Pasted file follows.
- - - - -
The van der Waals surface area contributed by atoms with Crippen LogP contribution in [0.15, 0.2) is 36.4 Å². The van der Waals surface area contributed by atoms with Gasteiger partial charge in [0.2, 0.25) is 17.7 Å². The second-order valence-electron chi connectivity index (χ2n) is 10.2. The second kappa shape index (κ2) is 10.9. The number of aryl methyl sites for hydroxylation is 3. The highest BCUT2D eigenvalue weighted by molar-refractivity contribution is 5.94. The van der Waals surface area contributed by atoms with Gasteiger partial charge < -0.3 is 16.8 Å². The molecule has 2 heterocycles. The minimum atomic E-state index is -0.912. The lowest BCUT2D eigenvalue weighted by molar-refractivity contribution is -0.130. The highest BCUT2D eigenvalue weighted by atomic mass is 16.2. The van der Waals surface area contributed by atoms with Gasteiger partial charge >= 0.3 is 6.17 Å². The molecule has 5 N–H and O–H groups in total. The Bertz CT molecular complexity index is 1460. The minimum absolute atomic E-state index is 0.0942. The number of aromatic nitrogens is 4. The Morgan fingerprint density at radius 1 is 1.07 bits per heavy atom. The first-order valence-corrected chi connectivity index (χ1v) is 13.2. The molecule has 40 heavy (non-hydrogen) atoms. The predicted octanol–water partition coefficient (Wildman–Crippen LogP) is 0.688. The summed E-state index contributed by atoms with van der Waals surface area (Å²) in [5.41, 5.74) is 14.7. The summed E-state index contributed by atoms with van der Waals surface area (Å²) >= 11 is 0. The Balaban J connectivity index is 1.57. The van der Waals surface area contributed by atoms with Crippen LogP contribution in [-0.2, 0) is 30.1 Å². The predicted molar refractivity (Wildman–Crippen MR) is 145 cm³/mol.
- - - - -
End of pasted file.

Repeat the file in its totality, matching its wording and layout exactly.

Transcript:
The van der Waals surface area contributed by atoms with Crippen LogP contribution in [0.15, 0.2) is 36.4 Å². The van der Waals surface area contributed by atoms with Gasteiger partial charge in [0.2, 0.25) is 17.7 Å². The second-order valence-electron chi connectivity index (χ2n) is 10.2. The second kappa shape index (κ2) is 10.9. The number of aryl methyl sites for hydroxylation is 3. The highest BCUT2D eigenvalue weighted by molar-refractivity contribution is 5.94. The van der Waals surface area contributed by atoms with Gasteiger partial charge < -0.3 is 16.8 Å². The molecule has 2 heterocycles. The minimum atomic E-state index is -0.912. The lowest BCUT2D eigenvalue weighted by molar-refractivity contribution is -0.130. The highest BCUT2D eigenvalue weighted by atomic mass is 16.2. The van der Waals surface area contributed by atoms with Gasteiger partial charge >= 0.3 is 6.17 Å². The molecule has 5 N–H and O–H groups in total. The Bertz CT molecular complexity index is 1460. The minimum absolute atomic E-state index is 0.0942. The number of aromatic nitrogens is 4. The Morgan fingerprint density at radius 1 is 1.07 bits per heavy atom. The first-order valence-corrected chi connectivity index (χ1v) is 13.2. The molecule has 40 heavy (non-hydrogen) atoms. The predicted octanol–water partition coefficient (Wildman–Crippen LogP) is 0.688. The summed E-state index contributed by atoms with van der Waals surface area (Å²) in [5.41, 5.74) is 14.7. The summed E-state index contributed by atoms with van der Waals surface area (Å²) >= 11 is 0. The Balaban J connectivity index is 1.57. The van der Waals surface area contributed by atoms with Crippen LogP contribution in [-0.2, 0) is 30.1 Å². The predicted molar refractivity (Wildman–Crippen MR) is 145 cm³/mol.